BC Premier David Eby hasn't wasted any time putting his stamp on the provincial government. In less than two weeks, the province has rolled out a series of almost daily announcements that take aim at some of the top concerns facing British Columbians.
Among the barrage of news releases was a promise to add $230 million to RCMP funding to increase staff and a plan to train more doctors. Those, along with announcements of a new Housing Ministry and a strategy for making communities safer, are welcome news. The Chamber will continue to advocate for business as these announcements move from the idea stage to implementation.
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No surprises here, but our region is once again earning praise as a great place to visit and build a life.
This time, the City of Victoria gets the credit as Best Small City in Canada, according to Resonance Consulting. The international firm ranked six categories: place, product, programming, people, prosperity and promotion to determine the top 25 small cities in Canada.
Victoria placed on top for access to post-secondary education and bike lanes (product) as well as for its restaurant scene and activities (programming). The rank is well deserved, of course, though locals know that the city couldn't do it without all of the neighbouring municipalities that make up Greater Victoria. The list did include the District of Saanich, which placed No. 23. Saanich's only real knock seems that it is lesser known then the official capital!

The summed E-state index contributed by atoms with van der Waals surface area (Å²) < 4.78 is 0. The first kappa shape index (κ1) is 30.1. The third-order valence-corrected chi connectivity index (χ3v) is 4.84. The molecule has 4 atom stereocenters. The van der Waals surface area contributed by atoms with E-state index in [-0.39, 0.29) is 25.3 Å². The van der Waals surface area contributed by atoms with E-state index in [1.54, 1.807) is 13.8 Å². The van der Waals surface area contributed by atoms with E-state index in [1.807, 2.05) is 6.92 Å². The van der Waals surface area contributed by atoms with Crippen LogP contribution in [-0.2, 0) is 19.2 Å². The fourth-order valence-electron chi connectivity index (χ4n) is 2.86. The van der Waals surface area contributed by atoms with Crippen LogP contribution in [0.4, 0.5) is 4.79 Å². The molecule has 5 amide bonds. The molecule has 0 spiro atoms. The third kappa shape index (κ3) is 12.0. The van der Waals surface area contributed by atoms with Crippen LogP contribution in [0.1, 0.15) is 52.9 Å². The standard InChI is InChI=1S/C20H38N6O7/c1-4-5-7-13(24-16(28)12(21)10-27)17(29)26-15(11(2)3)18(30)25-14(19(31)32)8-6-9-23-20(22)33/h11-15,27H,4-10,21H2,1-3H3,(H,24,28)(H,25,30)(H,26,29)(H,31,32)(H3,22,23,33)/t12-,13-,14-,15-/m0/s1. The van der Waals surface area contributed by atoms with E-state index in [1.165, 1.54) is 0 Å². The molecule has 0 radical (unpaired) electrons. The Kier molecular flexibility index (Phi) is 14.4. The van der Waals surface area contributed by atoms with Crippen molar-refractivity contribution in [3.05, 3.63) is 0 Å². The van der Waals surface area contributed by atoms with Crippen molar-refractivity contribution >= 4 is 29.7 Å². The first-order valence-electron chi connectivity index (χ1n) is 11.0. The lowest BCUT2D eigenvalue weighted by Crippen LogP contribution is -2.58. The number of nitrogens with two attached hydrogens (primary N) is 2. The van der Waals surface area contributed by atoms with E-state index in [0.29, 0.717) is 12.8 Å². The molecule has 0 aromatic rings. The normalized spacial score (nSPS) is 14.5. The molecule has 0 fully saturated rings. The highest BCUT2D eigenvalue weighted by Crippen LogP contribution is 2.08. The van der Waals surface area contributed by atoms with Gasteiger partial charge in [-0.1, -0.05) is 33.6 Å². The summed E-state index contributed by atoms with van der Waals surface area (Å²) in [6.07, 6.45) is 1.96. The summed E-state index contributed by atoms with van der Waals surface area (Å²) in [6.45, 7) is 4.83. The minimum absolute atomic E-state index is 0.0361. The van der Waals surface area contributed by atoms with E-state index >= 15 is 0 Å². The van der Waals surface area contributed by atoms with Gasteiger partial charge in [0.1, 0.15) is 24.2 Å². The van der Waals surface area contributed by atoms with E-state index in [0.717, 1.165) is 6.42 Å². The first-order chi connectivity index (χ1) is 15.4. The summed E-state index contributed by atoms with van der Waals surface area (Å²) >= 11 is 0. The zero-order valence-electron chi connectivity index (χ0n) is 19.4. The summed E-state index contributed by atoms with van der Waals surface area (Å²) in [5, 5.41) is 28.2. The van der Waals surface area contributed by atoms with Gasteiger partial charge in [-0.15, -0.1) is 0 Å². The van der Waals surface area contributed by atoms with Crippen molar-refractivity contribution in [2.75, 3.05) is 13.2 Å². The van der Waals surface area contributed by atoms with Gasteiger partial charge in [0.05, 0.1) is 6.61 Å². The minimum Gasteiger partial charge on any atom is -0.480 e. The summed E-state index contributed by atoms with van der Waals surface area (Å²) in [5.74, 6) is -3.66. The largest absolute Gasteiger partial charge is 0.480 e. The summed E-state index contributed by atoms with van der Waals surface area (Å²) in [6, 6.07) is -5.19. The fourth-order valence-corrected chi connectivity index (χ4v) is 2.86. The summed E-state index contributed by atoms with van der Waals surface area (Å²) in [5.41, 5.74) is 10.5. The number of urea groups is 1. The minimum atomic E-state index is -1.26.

Hopefully being featured in lists such as this will help more people choose to join our community and contribute to our workforce and economy.
Housing remains a drag on the vitality of our region, though overall quality of life in Greater Victoria has improved.
According to the 2022 Vital Signs Report, released this week, Greater Victoria's grade has moved up from a B grade last year to a B+ this year.
Housing earned an F grade this year, a significant drop from a D+ last year.
"Vital Signs is a great check up on our region's economy, and The Chamber was happy to contribute as a community partner this year," Chamber CEO Bruce Williams said. "The grades are a good way to illustrate concepts that contribute to our overall quality of life."
It's the 19th edition of the annual report, which uses surveys as well as stories and graphics to provide snapshots of the past year.
This year's theme asked What Does Community Mean To You? Respondents rated the natural environment and climate as the best things about Greater Victoria. The aforementioned Housing crisis and cost of living were the two most important issues, according to the survey.